},
"type": "regularColumn",
"sqlInfo": {
"dataType": "varchar",
"category": "text",
"primaryType": "text",
"typeName": "VARCHAR",
"aggType": "nonAgg",
"aggRule": "none",
"nullable": true,
"displayFormula": "\"Columns\".\"Ship Mode\"",
"sqlFormula": "XSA('mike.durran@oracle.com'.'Sample Order Lines').\"Columns\".\"Ship Mode\"",
"sqlFormulaIn2Parts": "\"Columns\".\"Ship Mode\"",
"sqlFormulaSubjectAreaPart": "XSA('mike.durran@oracle.com'.'Sample Order Lines')",
"sqlFormulaDisplaySubjectAreaPart": "XSA('mike.durran@oracle.com'.'Sample Order Lines')",
"hasSortKey": false,
"isDoubleColumn": false,
"precision": "",
"scale": ""
},
"formula": "XSA('mike.durran@oracle.com'.'Sample Order Lines').\"Columns\".\"Ship Mode\"",
"additionalProperties": {},
"bIsFormulaValid": true,
"serializedType": "regularColumn",
"isUserExpression": false
},
"_internalIsMeasure": false
},
"oValueMap": {
"Express Air": "Express Air"
}
},
"Sales": {
"oColumnInfo": {
"_bIsXSA": true,
"SerializedObjectType": {
"Caption": "caption"
},
"_info": {
"columnID": "Sales",
"isTime": false,
"desc": "",
"subjectArea": "XSA('mike.durran@oracle.com'.'Sample Order Lines')",
"columnHeading": {
"text": "Sales"
},
"tableHeading": {
"text": "Columns"
},
"type": "regularColumn",
"sqlInfo": {
"dataType": "numeric",
"category": "numeric",
"primaryType": "numeric",
"typeName": "NUMERIC",
"aggType": "agg",
"aggRule": "sum",
"nullable": true,
"displayFormula": "\"Columns\".\"Sales\"",
"sqlFormula": "XSA('mike.durran@oracle.com'.'Sample Order Lines').\"Columns\".\"Sales\"",
"sqlFormulaIn2Parts": "\"Columns\".\"Sales\"",
"sqlFormulaSubjectAreaPart": "XSA('mike.durran@oracle.com'.'Sample Order Lines')",
"sqlFormulaDisplaySubjectAreaPart": "XSA('mike.durran@oracle.com'.'Sample Order Lines')",
"hasSortKey": false,
"isDoubleColumn": false,
"precision": "0",
"scale": "0"
},
"formula": "XSA('mike.durran@oracle.com'.'Sample Order Lines').\"Columns\".\"Sales\"",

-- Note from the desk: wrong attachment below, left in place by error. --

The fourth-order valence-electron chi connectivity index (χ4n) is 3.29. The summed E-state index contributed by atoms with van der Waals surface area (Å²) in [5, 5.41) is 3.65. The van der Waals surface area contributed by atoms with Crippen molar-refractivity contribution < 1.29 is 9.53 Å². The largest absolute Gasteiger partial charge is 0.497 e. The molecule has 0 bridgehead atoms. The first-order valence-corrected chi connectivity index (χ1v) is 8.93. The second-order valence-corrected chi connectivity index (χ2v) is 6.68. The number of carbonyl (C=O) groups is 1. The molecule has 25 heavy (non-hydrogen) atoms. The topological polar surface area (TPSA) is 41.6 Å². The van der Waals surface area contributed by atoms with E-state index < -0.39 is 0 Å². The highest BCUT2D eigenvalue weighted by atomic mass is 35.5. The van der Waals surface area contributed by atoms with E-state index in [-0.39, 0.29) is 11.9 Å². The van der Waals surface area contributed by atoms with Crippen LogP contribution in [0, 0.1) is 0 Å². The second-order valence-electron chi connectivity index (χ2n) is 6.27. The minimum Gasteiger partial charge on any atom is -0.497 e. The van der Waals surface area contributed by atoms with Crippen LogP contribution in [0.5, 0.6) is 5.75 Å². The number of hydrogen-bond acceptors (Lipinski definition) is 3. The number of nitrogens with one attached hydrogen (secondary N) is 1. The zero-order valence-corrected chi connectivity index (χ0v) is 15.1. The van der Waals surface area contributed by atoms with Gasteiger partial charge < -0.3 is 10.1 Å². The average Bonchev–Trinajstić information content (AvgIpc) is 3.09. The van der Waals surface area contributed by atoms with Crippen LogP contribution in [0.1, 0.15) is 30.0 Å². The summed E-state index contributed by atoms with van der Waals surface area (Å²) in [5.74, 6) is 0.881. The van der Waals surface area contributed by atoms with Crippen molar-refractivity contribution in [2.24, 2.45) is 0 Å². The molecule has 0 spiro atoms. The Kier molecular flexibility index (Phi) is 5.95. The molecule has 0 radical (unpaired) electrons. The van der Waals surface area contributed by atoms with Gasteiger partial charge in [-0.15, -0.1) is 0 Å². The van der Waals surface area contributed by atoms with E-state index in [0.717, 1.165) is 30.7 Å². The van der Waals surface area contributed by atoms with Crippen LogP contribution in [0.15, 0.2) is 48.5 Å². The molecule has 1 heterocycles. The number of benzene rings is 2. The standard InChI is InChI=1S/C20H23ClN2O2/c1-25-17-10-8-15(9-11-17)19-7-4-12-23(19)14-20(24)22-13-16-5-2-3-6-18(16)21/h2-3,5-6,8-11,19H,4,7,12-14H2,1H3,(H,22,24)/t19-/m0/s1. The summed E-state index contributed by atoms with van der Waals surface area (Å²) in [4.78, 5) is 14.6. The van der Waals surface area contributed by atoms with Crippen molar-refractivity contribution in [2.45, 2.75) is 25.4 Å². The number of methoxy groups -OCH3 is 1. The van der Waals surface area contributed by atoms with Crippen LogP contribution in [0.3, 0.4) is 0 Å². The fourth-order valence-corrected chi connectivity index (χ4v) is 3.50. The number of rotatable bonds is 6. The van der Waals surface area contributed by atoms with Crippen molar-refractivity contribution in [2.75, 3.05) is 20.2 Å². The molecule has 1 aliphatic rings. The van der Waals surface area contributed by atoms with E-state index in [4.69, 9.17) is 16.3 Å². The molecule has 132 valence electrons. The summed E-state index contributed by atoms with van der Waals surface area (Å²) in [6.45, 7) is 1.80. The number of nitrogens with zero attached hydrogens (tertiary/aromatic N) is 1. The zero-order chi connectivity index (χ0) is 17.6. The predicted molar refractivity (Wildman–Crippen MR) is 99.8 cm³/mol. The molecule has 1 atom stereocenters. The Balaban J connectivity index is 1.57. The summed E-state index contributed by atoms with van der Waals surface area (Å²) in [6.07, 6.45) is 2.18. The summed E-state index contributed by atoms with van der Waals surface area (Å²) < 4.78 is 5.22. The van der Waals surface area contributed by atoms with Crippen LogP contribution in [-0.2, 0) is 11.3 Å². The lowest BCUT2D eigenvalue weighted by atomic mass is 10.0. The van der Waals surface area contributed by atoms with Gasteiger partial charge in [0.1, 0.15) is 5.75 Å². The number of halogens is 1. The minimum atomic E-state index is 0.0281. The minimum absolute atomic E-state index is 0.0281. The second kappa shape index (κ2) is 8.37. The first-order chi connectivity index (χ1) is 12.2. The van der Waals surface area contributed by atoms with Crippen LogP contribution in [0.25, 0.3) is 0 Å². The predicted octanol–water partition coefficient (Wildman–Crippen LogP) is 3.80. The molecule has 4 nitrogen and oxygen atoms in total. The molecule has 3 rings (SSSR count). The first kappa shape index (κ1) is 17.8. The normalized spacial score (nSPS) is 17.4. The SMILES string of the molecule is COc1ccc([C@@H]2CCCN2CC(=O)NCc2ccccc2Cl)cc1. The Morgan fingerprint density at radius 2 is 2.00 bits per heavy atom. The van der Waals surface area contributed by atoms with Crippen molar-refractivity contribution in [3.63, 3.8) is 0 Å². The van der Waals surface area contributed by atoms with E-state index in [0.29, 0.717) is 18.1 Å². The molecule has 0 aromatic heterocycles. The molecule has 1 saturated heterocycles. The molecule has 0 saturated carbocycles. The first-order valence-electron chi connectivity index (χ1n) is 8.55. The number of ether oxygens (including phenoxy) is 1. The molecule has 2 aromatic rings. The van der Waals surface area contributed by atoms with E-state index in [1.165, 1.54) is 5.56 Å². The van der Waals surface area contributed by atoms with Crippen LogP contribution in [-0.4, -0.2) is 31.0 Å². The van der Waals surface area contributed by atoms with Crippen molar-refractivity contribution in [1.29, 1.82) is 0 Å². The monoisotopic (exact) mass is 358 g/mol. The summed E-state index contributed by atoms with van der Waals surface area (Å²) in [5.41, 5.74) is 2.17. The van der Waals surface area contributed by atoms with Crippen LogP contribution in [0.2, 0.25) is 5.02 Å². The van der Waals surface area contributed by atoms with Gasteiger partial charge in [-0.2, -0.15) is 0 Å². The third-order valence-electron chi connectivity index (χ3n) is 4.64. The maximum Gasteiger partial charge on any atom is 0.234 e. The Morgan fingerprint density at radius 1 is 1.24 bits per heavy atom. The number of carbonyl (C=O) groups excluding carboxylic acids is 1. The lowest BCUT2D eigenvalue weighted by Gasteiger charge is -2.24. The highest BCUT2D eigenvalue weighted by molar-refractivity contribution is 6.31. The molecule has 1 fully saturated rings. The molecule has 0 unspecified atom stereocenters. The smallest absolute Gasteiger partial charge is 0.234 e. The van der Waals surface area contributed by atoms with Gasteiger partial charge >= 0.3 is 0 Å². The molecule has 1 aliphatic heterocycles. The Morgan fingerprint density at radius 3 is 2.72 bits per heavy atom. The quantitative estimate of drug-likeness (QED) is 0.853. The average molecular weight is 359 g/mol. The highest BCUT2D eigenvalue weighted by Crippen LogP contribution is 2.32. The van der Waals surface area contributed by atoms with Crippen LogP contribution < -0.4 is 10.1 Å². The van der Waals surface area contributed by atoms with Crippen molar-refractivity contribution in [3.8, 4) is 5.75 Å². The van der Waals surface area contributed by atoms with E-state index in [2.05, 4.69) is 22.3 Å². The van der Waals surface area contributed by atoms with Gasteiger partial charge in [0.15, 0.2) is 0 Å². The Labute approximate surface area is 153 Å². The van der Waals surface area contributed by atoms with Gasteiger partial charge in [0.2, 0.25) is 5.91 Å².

"additionalProperties": {},
"bIsFormulaValid": true,
"serializedType": "regularColumn",
"isUserExpression": false
},
"_internalIsMeasure": true
},
"oValueMap": {
"275226.81999999997": "275,226.81999999995"
}
}
}

The next stage is to create a string that holds the key value (i.e. the dimension / attribute or measure name) and the associated value (from oValueMap).

Here is some sample code for a function that can be called in the action chain that executes after the event is invoked from the embedded analytics canvas.

      createString(eventPayloadObject) {
var res = "";
Object.keys(eventPayloadObject).forEach(function(key) {
console.log(key, eventPayloadObject[key]["oValueMap"]);
res = res.concat(key);
res = res.concat(":");
var temp = eventPayloadObject[key]["oValueMap"];
var temp1 = Object.keys(temp)[0];
res = res.concat(temp1);
res = res.concat(",");
});
console.log(res);
return(res);
}

The resulting string (I’ve called this ‘eventValueString’) is:

ProductCategory:Office Supplies,ShipMode:Express Air,Sales:275226.81999999997,

At this stage, I need to extract the name / value pairs into a payload that can be used with the decision model API. The method I’ve used, makes use of helper functions to define an array (by splitting the string on the ‘“,” character). I then assign each array member to a variable and extract the values from the members of the array by locating the “:” character to form the definition of the payload.

Here are my sample code functions:

      createDecisionInputArray(eventValueString) {
const decisionInputArray = eventValueString.split(",");
return decisionInputArray;
}

extractString(stringToProcess) {
let text = stringToProcess;
let colonLoc = text.indexOf(":");
let stringLen = text.length;
let result = text.substring(colonLoc+1, stringLen);
return(result);
}

extractNumber(stringToProcess) {
let text = stringToProcess;
let colonLoc = text.indexOf(":");
let stringLen = text.length;
let result = Number(text.substring(colonLoc+1, stringLen));
return(result);
}

That was a basic example to explain the concepts we’re going to use to get bonus recommendations. From now on, I’ll refer to the objects that will be used for the bonus application.

Using the approach described, the definition of the payload body that will be sent using the REST call to the decision model API is as follows: